Facebook Twitter



A confessed Palestinian terrorist startled a Beirut courtroom Monday by claiming he carried out the 1988 bombing of Pan Am Flight 103 that killed 270 people.

Youssef Shaaban, 29, a follower of terrorist leader Abu Nidal's Fatah-Revolutionary Council, made the claim during his trial on a charge of assassinating a Jordanian diplomat in Beirut in January.Shaaban offered no details to substantiate his assertion. The bombing has in the past been blamed variously on Iran, then Syria and then Libya, which has been targeted by international sanctions.

"I personally blew up the Lockerbie plane," Shaaban told the Judicial Council, Lebanon's highest trial court. "I've told the investigating magistrate about it before, but my confession wasn't documented. I say it again now."

There was no indication whether the magistrate, Saeed Mirza, took Shaaban's claim seriously.

Court sources, speaking on condition of anonymity, speculated Shaaban might have been instructed by Abu Nidal to make the claim to take the heat over the bombing off Libya, chief backer of the terrorist group. Abu Nidal is believed to be living in Libya.

Jim Swire, a spokesman for British relatives of Flight 103 victims, said Shaaban's claim "should be regarded with grave suspicion."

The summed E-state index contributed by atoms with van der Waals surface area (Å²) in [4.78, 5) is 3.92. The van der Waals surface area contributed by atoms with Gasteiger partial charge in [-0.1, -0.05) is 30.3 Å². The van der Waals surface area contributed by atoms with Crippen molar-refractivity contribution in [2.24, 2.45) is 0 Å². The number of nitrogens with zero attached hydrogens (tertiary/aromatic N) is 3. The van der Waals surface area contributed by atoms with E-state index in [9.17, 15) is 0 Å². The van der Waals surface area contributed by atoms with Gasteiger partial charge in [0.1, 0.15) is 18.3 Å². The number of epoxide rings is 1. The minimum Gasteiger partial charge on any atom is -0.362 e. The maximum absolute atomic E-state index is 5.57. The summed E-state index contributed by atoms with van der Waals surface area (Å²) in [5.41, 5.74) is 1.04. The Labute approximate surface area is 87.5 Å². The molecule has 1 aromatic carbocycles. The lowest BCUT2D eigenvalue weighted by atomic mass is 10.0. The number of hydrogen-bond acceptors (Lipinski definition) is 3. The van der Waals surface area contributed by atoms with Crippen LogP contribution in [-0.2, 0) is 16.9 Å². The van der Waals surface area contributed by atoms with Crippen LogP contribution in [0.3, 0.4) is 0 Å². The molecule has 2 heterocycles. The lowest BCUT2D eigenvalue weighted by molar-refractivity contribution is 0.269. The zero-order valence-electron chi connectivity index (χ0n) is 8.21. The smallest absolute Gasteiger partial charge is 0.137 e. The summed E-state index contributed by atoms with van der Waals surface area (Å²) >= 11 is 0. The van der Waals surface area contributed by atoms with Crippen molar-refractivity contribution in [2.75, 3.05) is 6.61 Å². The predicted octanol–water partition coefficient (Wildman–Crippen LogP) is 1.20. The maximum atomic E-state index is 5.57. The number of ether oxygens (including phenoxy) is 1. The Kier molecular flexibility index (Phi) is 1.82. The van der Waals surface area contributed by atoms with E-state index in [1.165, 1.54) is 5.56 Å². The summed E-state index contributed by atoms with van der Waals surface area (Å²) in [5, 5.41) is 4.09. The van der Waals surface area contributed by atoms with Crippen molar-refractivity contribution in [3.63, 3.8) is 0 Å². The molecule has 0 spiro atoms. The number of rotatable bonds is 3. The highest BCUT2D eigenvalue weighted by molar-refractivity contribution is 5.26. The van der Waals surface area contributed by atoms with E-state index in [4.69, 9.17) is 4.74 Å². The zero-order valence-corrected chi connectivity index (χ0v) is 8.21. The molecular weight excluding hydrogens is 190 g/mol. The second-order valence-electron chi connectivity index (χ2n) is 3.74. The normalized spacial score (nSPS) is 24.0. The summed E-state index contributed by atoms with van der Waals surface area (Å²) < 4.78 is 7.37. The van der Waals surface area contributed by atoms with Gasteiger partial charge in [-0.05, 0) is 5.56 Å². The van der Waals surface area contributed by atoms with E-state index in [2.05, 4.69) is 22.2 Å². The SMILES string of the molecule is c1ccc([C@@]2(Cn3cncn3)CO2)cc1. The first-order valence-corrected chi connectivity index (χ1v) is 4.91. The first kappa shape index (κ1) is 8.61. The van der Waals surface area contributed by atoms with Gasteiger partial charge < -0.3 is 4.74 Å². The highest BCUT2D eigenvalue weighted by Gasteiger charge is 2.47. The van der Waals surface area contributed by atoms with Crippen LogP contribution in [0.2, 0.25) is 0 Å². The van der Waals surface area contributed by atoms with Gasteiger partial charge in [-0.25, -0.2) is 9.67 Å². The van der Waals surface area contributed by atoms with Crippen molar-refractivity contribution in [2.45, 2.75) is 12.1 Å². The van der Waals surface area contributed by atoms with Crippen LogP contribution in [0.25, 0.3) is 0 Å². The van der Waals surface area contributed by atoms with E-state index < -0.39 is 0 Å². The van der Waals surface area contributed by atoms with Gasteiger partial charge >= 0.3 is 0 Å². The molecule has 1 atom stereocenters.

"It could be that he is seeking to attract what terrorists might regard as kudos for the Abu Nidal organization," said Swire, whose daughter, Flora, was killed in the bombing.

The bomb ripped apart a Pan Am Boeing 747 over the Scottish town of Lockerbie on Dec. 21, 1988, as it flew from London toward New York. All 259 people aboard and 11 people on the ground died.

Abdel Basset Ali Megrahi and Lamen Khalifa Fhimah, both suspected Libyan intelligence agents, have been charged in Britain and the United States in the bombing. The two countries demanded Libya hand over the two suspects for trial in either country.

Libyan leader Moammar Gadhafi refused to comply, saying the men could not get a fair trial in those countries. That led the U.N. Security Council to impose sanctions against Libya beginning in April 1992.

In London, the British Foreign Office said that "as we have said many times in the past, we believe there is a case to be answered in a court in Scotland or the United States by the two Libyans."

There was no immediate reaction from the U.S. government.

Shaaban said in his testimony Monday that he belonged to Abu Nidal's group.

Abu Nidal, whose real name is Sabri el-Banna, tops the most-wanted list in the United States, Europe and some Arab countries for killing dozens of people.